• Grill Cleaning Tools: There are a variety of grill cleaning tools, such as grill scrapers, bricks, and screens, that remove burnt-on food, debris, and grease from your grill with ease.
  • Marinade Injector: Infuse flavors directly into your meats with marinade injectors to enhance their tenderness and juiciness. Simply inject and cook for delicious results.
  • Grill Cover: Protect your grill from snow, sleet, hail, rain, and other inclement weather conditions with grill covers. They help keep your grill looking like new year-round.
  • Grill Side Burner: Adding a side burner to your grill is perfect for sauteing or keeping sauces hot to increase your efficiency. You can even move items that are finished cooking over to the side to keep warm.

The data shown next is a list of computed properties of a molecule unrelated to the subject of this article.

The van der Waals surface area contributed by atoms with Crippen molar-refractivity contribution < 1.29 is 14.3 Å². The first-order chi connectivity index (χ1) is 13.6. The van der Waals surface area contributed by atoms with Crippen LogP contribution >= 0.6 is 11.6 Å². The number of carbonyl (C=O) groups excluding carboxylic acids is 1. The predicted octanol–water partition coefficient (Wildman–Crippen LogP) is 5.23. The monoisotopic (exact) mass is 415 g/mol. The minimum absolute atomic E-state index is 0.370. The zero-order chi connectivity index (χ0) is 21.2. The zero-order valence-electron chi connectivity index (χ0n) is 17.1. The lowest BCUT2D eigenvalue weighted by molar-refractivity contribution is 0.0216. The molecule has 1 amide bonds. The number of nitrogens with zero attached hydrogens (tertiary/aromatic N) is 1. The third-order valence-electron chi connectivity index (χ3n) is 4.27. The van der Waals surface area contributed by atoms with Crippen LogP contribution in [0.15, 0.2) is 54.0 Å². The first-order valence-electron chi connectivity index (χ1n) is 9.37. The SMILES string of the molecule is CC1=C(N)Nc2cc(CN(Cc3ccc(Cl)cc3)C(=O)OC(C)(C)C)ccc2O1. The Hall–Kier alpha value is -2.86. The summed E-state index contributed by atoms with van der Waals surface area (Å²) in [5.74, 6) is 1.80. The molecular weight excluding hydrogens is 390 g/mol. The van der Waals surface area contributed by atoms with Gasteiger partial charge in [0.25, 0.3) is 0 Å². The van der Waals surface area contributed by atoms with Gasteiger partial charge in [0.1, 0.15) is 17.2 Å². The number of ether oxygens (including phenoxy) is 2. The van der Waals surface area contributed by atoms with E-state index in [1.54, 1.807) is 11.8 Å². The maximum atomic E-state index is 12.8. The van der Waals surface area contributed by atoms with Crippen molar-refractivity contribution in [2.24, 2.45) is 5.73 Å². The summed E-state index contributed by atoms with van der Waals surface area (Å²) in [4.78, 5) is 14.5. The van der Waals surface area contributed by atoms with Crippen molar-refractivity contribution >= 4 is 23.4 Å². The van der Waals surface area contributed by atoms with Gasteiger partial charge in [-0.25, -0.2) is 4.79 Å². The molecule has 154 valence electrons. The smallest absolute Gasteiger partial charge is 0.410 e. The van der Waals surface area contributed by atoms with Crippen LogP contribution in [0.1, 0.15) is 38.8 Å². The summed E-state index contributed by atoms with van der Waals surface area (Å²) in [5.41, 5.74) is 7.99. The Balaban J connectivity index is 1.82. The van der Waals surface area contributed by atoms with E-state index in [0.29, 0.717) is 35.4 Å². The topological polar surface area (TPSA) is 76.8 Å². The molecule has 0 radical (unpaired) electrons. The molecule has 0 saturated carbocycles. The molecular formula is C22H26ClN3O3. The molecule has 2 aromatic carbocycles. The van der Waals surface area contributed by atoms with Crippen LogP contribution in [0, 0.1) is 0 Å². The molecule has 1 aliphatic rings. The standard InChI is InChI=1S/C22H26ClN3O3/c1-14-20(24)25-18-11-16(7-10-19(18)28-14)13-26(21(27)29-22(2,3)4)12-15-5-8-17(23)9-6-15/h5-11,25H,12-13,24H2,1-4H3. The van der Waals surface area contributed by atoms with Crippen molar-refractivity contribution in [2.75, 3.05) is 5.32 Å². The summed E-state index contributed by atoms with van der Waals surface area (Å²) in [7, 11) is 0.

• Dome Lid: Use a roll dome lid to cover the cooking surface while using the grill to lock in heat and smoke. It also provides an easy way to protect the grates while the grill is not in use.
  • Grill Side Shelf: Keep your spices, utensils, and other ingredients close by as you grill by adding side shelves to your grill. They also offer extra space for plating, ensuring the ultimate fresh-off-the-grill presentation.